Iqtisadi: Middle East Economy is a monthly publication which provides readers with economic analysis of the Middle East, its key players, and events affecting its marketplaces and societies. Iqtisadi is published once a month in both English and Hebrew. It is edited by Dr. Paul Rivlin and Dr. Brandon Friedman.
Iqtisadi: Middle East Economy
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MDC Senior Research Fellow Paul Rivlin and MDC Intern Andrea Helfant show how the recent decline in Saudi oil revenue – from $330 billion in 2012 to a forecast $115-130 billion in 2016 – has led to radical policy changes and assess the prospects for their implementation.
Eliyahu Kamisher, the Steinhardt-Israel Institute Research Assistant and Intern, examines the multiple challenges facing the Lebanese state since 2011 through the lens of Beirut's conspicuous mountains of trash.
In this issue of Iqtisadi: Middle East Economy, MDC Senior Researcher Dr. Paul Rivlin examines the demographic, economic, and political implications of the war in Syria for Europe and Turkey.
Senior Researcher Dr. Paul Rivlin explains the challenges facing Saudi Arabia in light of low oil prices and its regional rivalry with Iran.
MDC Steinhardt-Israel Institute Intern and Research Assistant Eliyahu Kamisher explains how the Kurdish quasi-state managed to sidestep Baghdad and construct an independent oil industry.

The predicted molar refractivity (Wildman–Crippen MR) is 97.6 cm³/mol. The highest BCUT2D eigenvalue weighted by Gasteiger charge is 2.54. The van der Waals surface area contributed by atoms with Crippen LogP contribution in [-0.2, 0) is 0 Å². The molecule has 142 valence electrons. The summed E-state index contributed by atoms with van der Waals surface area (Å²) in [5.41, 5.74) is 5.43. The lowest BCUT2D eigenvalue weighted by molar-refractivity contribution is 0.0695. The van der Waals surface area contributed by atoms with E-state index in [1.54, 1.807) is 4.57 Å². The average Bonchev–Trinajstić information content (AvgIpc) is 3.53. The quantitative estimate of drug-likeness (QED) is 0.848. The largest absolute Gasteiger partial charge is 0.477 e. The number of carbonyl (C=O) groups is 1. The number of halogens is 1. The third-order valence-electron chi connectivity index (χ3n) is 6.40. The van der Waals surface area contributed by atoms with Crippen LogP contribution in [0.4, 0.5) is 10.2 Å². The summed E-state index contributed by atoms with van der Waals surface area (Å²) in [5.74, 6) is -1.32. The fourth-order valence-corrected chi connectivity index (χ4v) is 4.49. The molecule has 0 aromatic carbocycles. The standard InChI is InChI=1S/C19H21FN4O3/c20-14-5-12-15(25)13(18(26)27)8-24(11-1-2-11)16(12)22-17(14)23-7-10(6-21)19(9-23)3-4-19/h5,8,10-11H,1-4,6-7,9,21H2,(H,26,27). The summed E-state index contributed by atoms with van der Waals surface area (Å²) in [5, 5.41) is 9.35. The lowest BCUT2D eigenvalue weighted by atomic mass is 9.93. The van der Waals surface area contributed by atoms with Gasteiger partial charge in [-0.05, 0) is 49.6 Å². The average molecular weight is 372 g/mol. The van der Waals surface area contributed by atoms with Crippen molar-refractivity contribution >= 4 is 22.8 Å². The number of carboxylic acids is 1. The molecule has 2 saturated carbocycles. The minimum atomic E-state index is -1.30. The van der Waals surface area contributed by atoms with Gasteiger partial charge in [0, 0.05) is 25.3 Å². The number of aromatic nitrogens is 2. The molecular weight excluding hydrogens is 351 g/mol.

Doctoral Candidate Moran Levanoni analyzes the phenomenon of Captagon - a potent stimulant - among the belligerents in the ongoing Syrian Civil War.
Senior Researcher Dr. Paul Rivlin analyzes the impact of falling oil prices on the political economy of the region, and specifically on Saudi Arabia.
In this edition of Iqtisadi: Middle East Economy, Dr. Paul Rivlin analyzes how climate change is no longer just a theoretical issue for those concerned with the future of the environment. It has, in fact, become an issue of major and immediate strategic significance in the Middle East.
In this edition of Iqtisadi: Middle East Economy, Dr. Paul Rivlin analyzes the current economic situation of Egypt.
Hosni Mubarak's legacy is generally considered to be one of economic growth, inequality in the distribution of income, political repression, and corruption. This description, although accurate, is too simple. Moshe Efrat reviews a number of significant social policy initiatives included in his legacy.